Spot USD/INR is trapped in a tight range and between two players – net market interest and the RBI. Whereas globally funds are shifting from the USD in a move away from a low interest/ low growth prospect economy- the latest GDP data from the US showed a 32.9% annualised contraction for the 2nd
quarter, and either being repatriated or invested elsewhere, the INR seems trapped in a weakened state.
Despite having recovered from a low of 77.00 to the dollar hit on the 21st of April the INR has not been able to make further headway despite the trade deficit disappearing after 18 years and mammoth inflows from the Reliance Jio equity stake sales to a clutch of global investors and technology firms.
This has been identified clearly as a result of all the excess surplus finding its way into the foreign exchange reserves of the RBI which have shot up by over $25 Bn in the last 4 months. This has been done- almost certainly, as a hedge against future volatility; a means of competitive devaluation in an environment of shrinking trade flows and- since the INR released into the system isn’t being soaked up, as a means of providing needed liquidity into the system.
Supporting the USD is part of a long-standing strategy of the RBI to counter uncertainty. The contraction in trade flows noted above is one area of uncertainty, the other primary concern would be the expected fall in repatriations from NRIs- particularly from the Gulf. India has the world’s largest pot with USD 80 billion in 2018 (China followed with $67 Bn) and this is an area of vulnerability during this period of lockdowns and lay-offs.
Some projections estimate a decline of $25 Bn as a possibility. There are plans being floated of issuing a deposit scheme or a bond to tap the overseas savings during this period with a potential pool of $50 Bn to dip into. This will be easier in this time of ultra-low rates in the US and globally.
The positive trade numbers are expected to be a temporary phenomenon as trade/ consumption/ oil demand return. Further, historically Indian exporters tend to be more active hedgers than importers. Oil imports- the largest and most inelastic component during normal times are not active hedgers- especially in a regime where daily price changes at the pump mean they can fully pass on their costs to the consumer.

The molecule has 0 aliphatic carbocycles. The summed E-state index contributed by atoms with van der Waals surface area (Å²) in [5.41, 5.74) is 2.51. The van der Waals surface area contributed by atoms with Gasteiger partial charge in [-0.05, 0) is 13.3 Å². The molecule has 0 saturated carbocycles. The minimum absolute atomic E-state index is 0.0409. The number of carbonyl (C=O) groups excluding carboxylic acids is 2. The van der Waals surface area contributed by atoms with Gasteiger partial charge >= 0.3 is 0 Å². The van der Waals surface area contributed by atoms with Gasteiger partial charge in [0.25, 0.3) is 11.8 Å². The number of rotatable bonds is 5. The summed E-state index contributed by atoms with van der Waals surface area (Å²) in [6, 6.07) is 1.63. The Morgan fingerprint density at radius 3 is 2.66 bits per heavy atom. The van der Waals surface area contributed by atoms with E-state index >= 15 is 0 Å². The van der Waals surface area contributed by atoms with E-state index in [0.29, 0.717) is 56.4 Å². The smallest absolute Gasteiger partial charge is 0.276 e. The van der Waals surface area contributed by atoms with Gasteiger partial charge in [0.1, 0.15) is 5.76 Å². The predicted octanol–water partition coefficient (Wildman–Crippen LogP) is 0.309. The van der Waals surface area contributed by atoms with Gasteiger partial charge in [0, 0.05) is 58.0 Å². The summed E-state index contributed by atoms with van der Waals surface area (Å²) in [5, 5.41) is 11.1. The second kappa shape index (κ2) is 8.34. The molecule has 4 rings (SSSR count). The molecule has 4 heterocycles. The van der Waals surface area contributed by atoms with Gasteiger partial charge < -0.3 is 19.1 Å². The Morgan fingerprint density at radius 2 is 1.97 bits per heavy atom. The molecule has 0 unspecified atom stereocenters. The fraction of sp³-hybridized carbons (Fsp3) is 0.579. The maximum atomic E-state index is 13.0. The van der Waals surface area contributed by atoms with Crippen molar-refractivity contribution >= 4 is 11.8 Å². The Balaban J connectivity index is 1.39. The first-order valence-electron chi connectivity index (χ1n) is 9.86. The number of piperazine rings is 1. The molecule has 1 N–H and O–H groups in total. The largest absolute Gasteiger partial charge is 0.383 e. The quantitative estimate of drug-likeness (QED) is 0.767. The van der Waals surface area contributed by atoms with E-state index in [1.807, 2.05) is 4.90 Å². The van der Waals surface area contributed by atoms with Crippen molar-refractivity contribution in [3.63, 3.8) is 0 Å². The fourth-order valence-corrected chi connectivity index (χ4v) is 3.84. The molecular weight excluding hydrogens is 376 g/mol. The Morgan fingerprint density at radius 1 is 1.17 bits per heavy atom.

The danger is over-hedging by exporters leaving them unable to take advantage of any USD appreciation. But there does not appear to be any evidence of over-committed exporters at the moment. If the market is well poised and the RBI abandons its defense of the dollar then we may see a
quick fall in the USD.
The US is expected to undergo further months of turmoil as their mishandling of the coronavirus pandemic (both medically and in terms of their financial priorities) cripples their ability to restart operations. The increasingly strident polarization of the political atmosphere is creating policy uncertainty and with the critical Presidential elections under 100 days away we may see further capital flight if only to play a wait-and-watch game.
Consequently, there seems to be little visible risk of the USD gaining strength against the INR for economic reasons. There are fewer buyers than sellers in a market with low hedging interest currently. The more likely causes of any dollar gain may arise from the possibility of conflict escalation with China (either India or even the US) and to a lesser extent with Pakistan (as a China proxy).
In other developments domestically, the spread of the pandemic seems to have escalated sharply in the month gone by and we may hit 100,000 new cases a day by the end of this month if the rate of escalation continues. It is a race for a vaccine and the equity market seems to be operating on a hair trigger for vaccine related news. The question therefore will be the ability of the government to procure sufficient quantities in time and make it readily available across the board.
Already the US, Europe and the OECD have pre-ordered a billion vaccines pushing poorer countries down the supply fulfilment priority list. But, given that Serum Institute will be manufacturing vaccines for the world steps will need to be taken to ensure that India gets timely supplies as well.
The risk for the USD clearly lies on the downside with even Goldman Sachs putting out a warning that the dollar risks losing its status as a reserve currency and its pre-eminence in global trade and investment. Much of this is due to the poor handling of the pandemic.
The Chairman of the Federal Reserve Jerome Powell has explicitly tied the fortunes of the US economy to its ability to manage the spread and impact of the virus. Fed member Neel Kashkari has recently suggested that a 4-6 week ‘hard’ lockdown across the US with the continuation of direct income support as the best option to ensure the conditions of a future revival.
Given the huge disconnect between the necessary and the likely, it is prudent to bet against the USD for the foreseeable future until a coherent policy response becomes apparent Cover is recommended for exporters until December/ January- after which much of the uncertainty should have cleared. The RBI only has one gatekeeper at the moment- the RBI, preventing the currency from going to the low 70s. The upside path is less visible and may be limited this month to 76.00. The downside – sans RBI, is 72.00- a 3:1 risk in favour of sellers.